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Contraceptive pill available on net

A new service has been launched which allows women to get the pill online without having to visit their doctor.

The medical website DrThom is initially offering women already on the pill a three months' supply for £29.99. The service will soon be expanded to those who have never taken it before.

A spokesman for the firm said patients will have to fill in a health questionnaire and can be asked follow-up questions by a doctor from the website.

But doctors will have to rely on patients accurately reflecting their medical history and telling the truth about other factors, including their age.

The questionnaire includes asking the woman about prior use of the pill, any side-effects, pregnancy, family history of cancer and blood pressure, weight and height.

Patients wishing to get repeat prescriptions and those who have never taken the pill before will have to provide specific details of their blood pressure reading.

A spokesman for the service said doctors will rely upon what the patient is telling them about their health, the same as with a face-to-face consultation.

But he said DrThom was unable to "verify anything independently" although it had decided to just prescribe to women aged 18 and over.

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Does this website sound like a good idea to you? Your comments: (Terms and conditions apply)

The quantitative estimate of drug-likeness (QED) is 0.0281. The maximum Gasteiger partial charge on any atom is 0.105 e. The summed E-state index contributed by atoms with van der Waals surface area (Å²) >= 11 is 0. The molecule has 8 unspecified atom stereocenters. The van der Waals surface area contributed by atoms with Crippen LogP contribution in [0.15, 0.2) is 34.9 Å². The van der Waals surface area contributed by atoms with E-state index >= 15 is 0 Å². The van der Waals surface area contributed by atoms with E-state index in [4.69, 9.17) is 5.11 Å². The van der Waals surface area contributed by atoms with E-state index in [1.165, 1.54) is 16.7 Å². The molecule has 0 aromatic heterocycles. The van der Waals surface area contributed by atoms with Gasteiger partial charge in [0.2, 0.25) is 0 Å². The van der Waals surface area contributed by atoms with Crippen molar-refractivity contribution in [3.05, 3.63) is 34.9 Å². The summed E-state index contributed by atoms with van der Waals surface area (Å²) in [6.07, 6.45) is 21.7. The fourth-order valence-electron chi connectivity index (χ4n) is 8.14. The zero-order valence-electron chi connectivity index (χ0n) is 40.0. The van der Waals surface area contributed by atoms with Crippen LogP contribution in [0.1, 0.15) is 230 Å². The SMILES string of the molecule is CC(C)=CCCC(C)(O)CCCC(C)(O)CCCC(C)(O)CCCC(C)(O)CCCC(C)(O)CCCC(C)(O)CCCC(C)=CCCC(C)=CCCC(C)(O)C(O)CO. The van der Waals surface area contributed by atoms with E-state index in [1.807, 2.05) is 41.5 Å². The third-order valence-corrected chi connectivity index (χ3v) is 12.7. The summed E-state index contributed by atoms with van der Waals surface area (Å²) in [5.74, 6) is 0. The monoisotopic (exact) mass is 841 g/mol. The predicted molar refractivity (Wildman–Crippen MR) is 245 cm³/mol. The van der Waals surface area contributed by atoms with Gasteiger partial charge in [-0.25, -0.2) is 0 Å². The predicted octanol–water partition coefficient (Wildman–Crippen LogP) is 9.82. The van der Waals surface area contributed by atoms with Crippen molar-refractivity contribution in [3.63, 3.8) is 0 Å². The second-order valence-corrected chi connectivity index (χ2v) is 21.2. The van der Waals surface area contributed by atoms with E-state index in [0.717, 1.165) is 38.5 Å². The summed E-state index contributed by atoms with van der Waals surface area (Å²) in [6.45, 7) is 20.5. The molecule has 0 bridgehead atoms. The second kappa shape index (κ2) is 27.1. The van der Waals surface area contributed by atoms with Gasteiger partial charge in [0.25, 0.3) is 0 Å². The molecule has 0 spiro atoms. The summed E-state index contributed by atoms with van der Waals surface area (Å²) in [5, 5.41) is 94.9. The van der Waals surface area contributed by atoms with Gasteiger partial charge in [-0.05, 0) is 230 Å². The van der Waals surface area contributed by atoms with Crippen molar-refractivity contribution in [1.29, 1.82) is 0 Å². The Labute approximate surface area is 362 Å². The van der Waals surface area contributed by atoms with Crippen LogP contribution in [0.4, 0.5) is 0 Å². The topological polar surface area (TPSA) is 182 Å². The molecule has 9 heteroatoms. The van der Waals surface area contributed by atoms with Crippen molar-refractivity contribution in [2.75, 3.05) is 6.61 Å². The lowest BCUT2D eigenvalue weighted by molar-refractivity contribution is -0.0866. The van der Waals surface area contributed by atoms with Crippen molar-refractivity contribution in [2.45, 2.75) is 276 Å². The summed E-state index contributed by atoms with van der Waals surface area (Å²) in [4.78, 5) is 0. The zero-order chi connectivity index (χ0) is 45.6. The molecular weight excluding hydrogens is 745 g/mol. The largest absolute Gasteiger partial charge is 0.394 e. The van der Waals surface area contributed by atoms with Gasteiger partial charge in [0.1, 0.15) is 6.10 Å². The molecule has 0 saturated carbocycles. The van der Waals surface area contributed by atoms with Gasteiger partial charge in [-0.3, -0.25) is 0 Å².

"Why would women want to pay for the ocp when it is freely available and there are enough fpc for women who work full time." - Jo Rothery, West Yorkshire

"I can't understand why anyone would want it if they were already assessed as safe to take the pill - it's already free to them, so they are just wasting money. I can only see the site as being a way for women denied the pill by their GP or family planning clinic, or youngsters, to get a supply by fibbing about details. So no, I do not think it's a god idea." - Sue Ussell-Taylor, Devon

"It sounds appalling and totally irresponsible! It may be OK for busy working women who can't get to a doctor, but if the website is relying on the applicants' honesty about their health status I think they are naive!" - Carol, Derbyshire

"Certainly not. Oral contraceptives taken are not without side-effects and potential for harm just who will take the blame if something goes wrong to an individual pill taker. Has the Health Secretary obtained the consent for liability from those companies that will issue the drug online?" - V Henry, N15

"Absolutely not. I've just had cause to change a woman from COCP to the POP because of risk factors. She was not at all happy. Something like this would mean that the guidelines could be ignored with patients lying about their age and smoking status in order to continue with the COCP because of their perception of the convenience of taking it." - Sarah Reed, Cornwall